I think we'll do the photo display for sure! That way, I get to feel as if my family is somehow still there (which I do want; I am not quite ready to declare them dead-to-me quite yet). FencingGal, thank you for helping me to realize that I still have hope, although probably futile.

Pretty Good Talker, I'm marking yours as a best answer. I love the idea of an affirmation for the wedding crowd! They are indeed my chosen family.
posted by dwbrant at 1:18 PM on April 17, 2019 [4 favorites]

What about a pause or a moment of reflection or silence to remember all those that are not here to celebrate today? You could leave it at that and let people make their own assumptions or you could be specific: those who have passed away and those who have closed themselves off from celebrating in your lives due to transphobia and homophobia (or however you'd like to phrase it). You could also make it less personal and have a moment of reflection separate from memorializing your mother: Let us pause to reflect on those whose birth families have shut them out of their lives because of transphobia, homophobia, etc.
posted by carrioncomfort at 1:22 PM on April 17, 2019 [7 favorites]

You may or may not care about this (it would be understandable either way), but the more pointed you make it against your family, the more uncomfortable you may make attendees who know you both. Because they've clearly chosen to publicly love and support you, you may want to consider their feelings in this regard. But something like PGT or carrioncomfort's more general suggestions wouldn't be a problem, I think.
posted by praemunire at 1:38 PM on April 17, 2019 [4 favorites]

My father passed away & some family members couldn't be at my wedding as it was in another country & some because of similar issues as you're having so I carried charms representing them hanging from my bouquet, either tiny little pictures in a frame the size of small postage stamp or a charm that I thought represented them. They were with me then walking down the aisle, but not in anyones face leaving my private relationship with the various members of my family private (but then my inlaws family are all lovely people but terrible gossips so it was just easier that way).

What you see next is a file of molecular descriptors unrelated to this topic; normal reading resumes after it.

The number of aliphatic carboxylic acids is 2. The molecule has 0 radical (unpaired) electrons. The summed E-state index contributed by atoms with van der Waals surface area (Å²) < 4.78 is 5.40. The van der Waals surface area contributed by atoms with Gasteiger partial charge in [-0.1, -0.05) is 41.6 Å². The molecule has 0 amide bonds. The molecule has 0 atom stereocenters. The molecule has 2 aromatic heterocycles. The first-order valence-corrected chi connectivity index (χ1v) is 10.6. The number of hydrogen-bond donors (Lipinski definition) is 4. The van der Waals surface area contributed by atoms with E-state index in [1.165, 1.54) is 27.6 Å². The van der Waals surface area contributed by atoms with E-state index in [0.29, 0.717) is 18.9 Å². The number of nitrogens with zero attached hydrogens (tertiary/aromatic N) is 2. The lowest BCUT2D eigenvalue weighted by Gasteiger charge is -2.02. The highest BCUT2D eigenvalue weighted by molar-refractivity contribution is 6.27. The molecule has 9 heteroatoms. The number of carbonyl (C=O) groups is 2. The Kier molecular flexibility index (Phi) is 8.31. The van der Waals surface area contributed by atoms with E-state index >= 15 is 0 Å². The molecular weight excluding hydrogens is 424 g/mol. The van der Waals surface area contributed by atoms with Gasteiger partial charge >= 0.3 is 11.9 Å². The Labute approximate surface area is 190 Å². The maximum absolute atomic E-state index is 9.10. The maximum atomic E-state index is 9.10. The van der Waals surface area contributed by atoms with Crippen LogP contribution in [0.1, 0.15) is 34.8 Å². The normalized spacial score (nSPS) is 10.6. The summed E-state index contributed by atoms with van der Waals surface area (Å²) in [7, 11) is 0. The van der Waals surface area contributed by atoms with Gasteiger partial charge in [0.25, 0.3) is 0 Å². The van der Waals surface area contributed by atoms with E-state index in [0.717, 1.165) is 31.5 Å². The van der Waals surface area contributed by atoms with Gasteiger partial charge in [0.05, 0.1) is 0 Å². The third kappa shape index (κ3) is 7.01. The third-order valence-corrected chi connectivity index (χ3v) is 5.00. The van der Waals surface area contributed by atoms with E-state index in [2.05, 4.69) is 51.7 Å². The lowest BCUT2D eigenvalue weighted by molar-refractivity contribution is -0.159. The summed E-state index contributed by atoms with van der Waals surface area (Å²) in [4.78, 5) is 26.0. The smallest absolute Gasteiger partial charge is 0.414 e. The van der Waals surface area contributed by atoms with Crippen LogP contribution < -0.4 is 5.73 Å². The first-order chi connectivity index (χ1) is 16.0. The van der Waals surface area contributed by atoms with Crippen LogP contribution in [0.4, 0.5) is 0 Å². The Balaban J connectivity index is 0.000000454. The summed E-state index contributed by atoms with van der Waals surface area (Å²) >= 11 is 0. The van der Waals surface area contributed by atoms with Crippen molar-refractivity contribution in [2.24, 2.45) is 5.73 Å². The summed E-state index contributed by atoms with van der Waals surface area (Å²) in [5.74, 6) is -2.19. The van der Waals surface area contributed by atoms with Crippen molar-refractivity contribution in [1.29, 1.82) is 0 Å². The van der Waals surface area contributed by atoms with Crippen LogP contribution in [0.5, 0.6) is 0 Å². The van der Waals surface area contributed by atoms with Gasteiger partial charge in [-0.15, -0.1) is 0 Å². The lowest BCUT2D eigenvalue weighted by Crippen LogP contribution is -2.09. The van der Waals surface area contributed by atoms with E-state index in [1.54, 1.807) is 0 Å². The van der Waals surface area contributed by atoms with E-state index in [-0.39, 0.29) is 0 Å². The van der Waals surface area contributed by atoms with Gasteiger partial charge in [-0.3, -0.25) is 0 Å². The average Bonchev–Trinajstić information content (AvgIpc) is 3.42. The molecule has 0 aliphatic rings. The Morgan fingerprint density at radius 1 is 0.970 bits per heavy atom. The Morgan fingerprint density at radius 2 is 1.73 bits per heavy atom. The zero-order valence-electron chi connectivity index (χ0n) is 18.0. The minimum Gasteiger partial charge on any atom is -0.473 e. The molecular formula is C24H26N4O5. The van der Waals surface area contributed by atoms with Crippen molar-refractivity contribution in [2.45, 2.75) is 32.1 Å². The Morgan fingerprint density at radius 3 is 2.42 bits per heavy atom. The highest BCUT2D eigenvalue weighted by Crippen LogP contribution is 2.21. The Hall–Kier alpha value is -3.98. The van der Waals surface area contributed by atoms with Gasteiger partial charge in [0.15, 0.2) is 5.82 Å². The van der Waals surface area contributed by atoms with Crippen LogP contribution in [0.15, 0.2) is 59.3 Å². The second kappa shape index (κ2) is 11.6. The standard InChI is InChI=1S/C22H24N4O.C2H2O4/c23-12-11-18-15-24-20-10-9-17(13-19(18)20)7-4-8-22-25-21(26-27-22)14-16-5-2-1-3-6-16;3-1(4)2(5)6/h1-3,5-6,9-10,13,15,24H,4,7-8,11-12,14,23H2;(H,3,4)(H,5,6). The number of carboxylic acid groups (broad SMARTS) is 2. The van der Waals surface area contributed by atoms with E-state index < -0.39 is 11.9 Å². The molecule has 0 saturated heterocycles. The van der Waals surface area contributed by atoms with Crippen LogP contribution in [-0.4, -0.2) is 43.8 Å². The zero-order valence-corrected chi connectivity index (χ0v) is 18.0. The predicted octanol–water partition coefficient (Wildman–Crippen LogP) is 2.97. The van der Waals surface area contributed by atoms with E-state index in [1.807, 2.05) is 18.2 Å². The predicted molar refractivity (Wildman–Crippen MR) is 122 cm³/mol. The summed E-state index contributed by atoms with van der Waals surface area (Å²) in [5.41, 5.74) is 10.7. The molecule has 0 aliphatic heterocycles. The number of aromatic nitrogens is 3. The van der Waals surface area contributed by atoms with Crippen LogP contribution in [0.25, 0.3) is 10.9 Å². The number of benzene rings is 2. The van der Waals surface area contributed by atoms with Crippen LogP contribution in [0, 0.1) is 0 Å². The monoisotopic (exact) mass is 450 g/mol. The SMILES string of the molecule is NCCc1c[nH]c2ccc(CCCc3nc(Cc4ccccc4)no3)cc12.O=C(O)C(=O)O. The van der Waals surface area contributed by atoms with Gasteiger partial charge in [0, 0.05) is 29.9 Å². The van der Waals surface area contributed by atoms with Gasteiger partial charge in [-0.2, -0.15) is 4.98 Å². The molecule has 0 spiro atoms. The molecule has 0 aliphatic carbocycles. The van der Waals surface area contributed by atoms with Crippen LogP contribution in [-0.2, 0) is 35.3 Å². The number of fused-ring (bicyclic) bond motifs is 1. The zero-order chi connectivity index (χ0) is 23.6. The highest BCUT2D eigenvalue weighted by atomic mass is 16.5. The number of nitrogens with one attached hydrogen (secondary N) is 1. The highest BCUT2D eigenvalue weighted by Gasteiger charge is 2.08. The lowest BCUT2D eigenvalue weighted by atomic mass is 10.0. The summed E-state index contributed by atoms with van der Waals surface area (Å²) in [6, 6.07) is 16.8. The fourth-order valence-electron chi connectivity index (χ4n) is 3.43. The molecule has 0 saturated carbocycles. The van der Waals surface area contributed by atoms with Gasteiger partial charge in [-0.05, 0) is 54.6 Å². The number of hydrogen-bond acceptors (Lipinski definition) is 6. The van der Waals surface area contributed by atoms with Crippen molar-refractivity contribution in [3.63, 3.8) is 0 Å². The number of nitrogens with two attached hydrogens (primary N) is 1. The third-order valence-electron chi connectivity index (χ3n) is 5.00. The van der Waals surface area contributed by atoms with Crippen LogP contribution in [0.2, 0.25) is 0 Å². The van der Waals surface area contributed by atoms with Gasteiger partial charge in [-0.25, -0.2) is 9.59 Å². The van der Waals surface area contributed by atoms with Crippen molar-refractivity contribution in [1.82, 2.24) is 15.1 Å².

posted by wwax at 2:20 PM on April 17, 2019 [4 favorites]

Thank you, thank you, thank you!

All of these suggestions have given me something to think about, and I appreciate so much the community here. I couldn't ask this same question on FB, because of family and other drama, and was at a loss as to who to ask .. your impartial feedback really really helped!

I went over these ideas with my fiancee *(by the way, she'll be looking at metafilter from now on), and we've determined:

a) Community call / response.
b) a moment of reflection during the ceremony, mentioning those near and far who cannot be here today.
c) Little representative charms in my bouquet.

I want to especially call out praemunire's suggestion that I not get too specific, so as to avoid discomfort of other attendees. That's a sobering thought, and definitely one that I will take to heart; thanks, praemunire!
posted by dwbrant at 5:44 AM on April 18, 2019 [10 favorites]